How David Wolkowsky became Mr. Key West
The southernmost private island in the United States, owned since the 1970s by the late Key West philanthropist and visionary David Wolkowsky, will be preserved as part of the Key West National Wildlife Refuge under an agreement struck after decades of negotiations.
Wolkowsky, who died in September at 99, agreed last summer to donate the tiny gem of an island through a complicated two-part transaction that gave it initially to The Nature Conservancy and then to the U.S. Fish and Wildlife Service. The two groups will co-manage the island for marine and coastal research and education, while preserving its natural resources, including critical habitat for sea turtles, birds, butterflies and fish. The U.S. Fish and Wildlife Service is working to rename the island, from Ballast Key to “David Wolkowsky Key,” a five-year process.
The 14-acre property eight miles west of Key West — deep in the heart of the wildlife refuge — was known among locals as “David’s island,” a recognition of the man they called Mr. Key West for his far-reaching influence in shaping Key West as a tourist destination while preserving the character that drew artists and writers.
It was much sought-after because it was the last remaining privately held island in the wildlife refuge, the “final piece” of the 375-square-mile expanse of crystalline blue waters that includes the Marquesas and 13 other keys. The refuge was established in 1908 by President Theodore Roosevelt as a preserve and breeding ground for nesting wading birds and other wildlife.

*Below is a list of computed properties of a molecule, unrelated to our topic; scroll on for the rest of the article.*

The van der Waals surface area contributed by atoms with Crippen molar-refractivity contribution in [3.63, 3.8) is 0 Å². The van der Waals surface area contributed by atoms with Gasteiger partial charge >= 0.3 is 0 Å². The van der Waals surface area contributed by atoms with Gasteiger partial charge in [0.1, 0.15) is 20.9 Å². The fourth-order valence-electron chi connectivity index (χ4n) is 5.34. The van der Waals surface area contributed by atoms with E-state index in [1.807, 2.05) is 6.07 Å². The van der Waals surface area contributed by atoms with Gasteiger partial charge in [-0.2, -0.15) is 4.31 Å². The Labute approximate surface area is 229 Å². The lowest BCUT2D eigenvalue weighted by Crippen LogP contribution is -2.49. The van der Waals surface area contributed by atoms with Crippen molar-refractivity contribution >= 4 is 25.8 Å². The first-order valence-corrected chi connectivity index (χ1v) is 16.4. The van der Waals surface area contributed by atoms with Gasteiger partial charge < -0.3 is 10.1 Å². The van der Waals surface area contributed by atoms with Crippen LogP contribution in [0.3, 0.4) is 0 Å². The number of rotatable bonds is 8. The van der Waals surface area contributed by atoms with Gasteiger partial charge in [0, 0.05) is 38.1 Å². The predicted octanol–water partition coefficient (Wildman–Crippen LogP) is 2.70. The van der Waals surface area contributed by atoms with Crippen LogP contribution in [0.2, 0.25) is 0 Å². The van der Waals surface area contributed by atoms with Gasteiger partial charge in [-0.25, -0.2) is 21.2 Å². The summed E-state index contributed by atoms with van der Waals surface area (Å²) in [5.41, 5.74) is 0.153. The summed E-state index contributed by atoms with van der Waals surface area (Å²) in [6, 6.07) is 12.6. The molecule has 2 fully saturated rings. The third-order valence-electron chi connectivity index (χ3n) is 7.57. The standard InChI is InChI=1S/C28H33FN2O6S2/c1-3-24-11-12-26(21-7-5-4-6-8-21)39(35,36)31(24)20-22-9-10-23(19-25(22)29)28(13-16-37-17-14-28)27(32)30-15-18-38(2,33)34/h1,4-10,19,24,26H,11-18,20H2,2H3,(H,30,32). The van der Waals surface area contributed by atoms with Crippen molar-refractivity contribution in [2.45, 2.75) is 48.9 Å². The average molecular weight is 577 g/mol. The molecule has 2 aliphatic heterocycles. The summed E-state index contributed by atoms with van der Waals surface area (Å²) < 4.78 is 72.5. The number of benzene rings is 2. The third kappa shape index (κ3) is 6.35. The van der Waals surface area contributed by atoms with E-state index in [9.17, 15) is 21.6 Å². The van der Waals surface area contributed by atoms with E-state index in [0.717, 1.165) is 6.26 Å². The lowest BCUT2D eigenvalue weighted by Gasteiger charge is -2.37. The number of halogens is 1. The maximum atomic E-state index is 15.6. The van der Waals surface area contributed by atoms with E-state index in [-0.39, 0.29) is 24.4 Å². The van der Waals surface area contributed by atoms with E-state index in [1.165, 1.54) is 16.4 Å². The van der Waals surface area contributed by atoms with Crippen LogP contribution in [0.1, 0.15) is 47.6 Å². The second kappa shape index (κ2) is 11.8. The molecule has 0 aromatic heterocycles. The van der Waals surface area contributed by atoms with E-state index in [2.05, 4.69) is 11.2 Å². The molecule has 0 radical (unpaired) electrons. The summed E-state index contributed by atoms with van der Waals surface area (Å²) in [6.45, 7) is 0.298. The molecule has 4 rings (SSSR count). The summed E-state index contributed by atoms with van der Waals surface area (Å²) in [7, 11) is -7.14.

The donation is a mammoth one. A few years ago, Wolkowsky decided to test the market by putting the solar-powered, subtropical refuge — which includes a modern stilt house, a guest house and a workshop — up for sale. He set the price at $15.8 million. It likely would have fetched a little less on the open market — but even that’s just a guess because there’s simply nothing else like it.
Now, under the agreement announced Tuesday, Wolkowsky’s island will be protected, used only to further research of the natural world.
The announcement marks the end of a years-long Key West guessing game, fueled in part by Wolkowsky himself: What will happen to David’s island?
“It was the very last meeting, right before he passed away, that he had the U.S. Fish and Wildlife Service donation agreement in front of him and he said, ‘OK, I’m ready to do it,’ ” said Chris Bergh, the conservancy’s South Florida program manager. “It was a very moving moment that we had won his trust after decades of effort. And we were going to make his vision of the island come true.”
Bergh, who grew up in Key West, said Wolkowsky first started talking with the wildlife refuge in the ‘90s about donating the land. When Bergh began working for the conservancy in 1996, he continued the talks during 30-some meetings that meandered over a wide variety of topics.
“We would meet at his home on Key West and talk, not just about the donation of Ballast Key but also whatever else was on his mind — old Key West, and some commiseration about new Key West. He was always interested in art, and his home in Key West was a bit like an art museum, filled with art and antiquities. I’d pick his brain about the Key West I grew up in, the hotels he built. It was so much fun for me to get to know David and really just soak in his vision for the island.”